If you’ve never heard of the Bolivian city of El Alto before, don’t despair. It has only started gaining traction with tourists and architecture lovers in the past few years after architect Freddy Mamani started transforming it into a vibrant oasis.
Before Mamani started bringing some colors to the streets of El Alto, its only claim to fame was the fact it’s one of the highest major cities in the world—at an average elevation of 4,000 meters. Its streets were mostly busy and bleak before Mamani came into the picture and decided to decorate its streets with buildings in the Neo-Andean architectural style.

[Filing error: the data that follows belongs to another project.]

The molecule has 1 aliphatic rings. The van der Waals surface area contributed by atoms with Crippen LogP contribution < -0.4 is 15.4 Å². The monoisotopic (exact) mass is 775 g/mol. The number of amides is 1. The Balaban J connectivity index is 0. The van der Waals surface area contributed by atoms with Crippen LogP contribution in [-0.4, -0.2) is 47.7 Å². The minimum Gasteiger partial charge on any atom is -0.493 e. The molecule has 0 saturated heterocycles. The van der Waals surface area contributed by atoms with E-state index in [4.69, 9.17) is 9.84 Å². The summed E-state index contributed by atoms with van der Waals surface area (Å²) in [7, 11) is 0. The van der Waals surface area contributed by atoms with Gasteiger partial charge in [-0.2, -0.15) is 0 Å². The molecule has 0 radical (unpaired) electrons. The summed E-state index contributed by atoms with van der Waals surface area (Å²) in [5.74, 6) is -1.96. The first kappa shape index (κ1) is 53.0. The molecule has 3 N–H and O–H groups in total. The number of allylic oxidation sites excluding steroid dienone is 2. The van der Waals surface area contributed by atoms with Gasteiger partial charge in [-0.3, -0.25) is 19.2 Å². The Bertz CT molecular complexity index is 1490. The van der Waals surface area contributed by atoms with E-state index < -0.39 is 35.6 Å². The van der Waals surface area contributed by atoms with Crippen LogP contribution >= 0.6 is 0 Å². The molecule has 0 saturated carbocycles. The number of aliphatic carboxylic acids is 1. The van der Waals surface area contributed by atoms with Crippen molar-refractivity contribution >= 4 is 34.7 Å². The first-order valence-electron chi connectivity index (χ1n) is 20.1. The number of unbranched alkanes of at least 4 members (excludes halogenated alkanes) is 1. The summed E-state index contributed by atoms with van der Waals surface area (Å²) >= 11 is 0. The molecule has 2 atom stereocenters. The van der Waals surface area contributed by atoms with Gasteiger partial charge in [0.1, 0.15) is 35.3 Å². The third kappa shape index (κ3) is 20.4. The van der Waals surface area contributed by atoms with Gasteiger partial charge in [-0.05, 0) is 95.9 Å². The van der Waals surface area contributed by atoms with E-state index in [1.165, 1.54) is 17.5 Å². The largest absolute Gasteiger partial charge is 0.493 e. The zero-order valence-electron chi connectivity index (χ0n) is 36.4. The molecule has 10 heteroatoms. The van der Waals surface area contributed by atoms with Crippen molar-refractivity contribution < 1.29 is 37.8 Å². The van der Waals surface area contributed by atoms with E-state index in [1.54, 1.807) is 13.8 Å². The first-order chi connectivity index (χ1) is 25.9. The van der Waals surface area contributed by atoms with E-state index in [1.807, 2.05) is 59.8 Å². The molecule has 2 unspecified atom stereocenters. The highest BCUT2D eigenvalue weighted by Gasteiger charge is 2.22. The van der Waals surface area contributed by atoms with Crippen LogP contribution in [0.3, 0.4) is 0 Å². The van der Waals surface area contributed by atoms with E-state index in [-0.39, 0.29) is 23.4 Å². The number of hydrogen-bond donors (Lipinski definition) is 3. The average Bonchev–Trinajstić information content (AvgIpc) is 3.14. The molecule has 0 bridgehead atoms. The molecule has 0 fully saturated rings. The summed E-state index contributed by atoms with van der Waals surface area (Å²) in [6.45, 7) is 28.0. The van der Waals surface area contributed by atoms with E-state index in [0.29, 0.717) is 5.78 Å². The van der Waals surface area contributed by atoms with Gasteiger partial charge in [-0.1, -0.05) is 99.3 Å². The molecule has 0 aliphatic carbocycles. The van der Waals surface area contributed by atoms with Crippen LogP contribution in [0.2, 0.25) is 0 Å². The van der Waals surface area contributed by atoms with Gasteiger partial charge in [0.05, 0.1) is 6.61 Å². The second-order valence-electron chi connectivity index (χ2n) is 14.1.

Mamani’s buildings are inspired by the colors and forms of indigenous folklore. They’re known by the nickname “Cholet” and usually consist of three floors—the first is dedicated to commercial activities, the second serves as the party hall, while the third is residential.
Over the course of almost two decades, Mamani built over 70 buildings all across El Alto. They’re instantly recognizable thanks to their colorful façades, asymmetrical paneling, and quirky shapes, and they’ve been credited for boosting economic growth and the tourism industry in this city.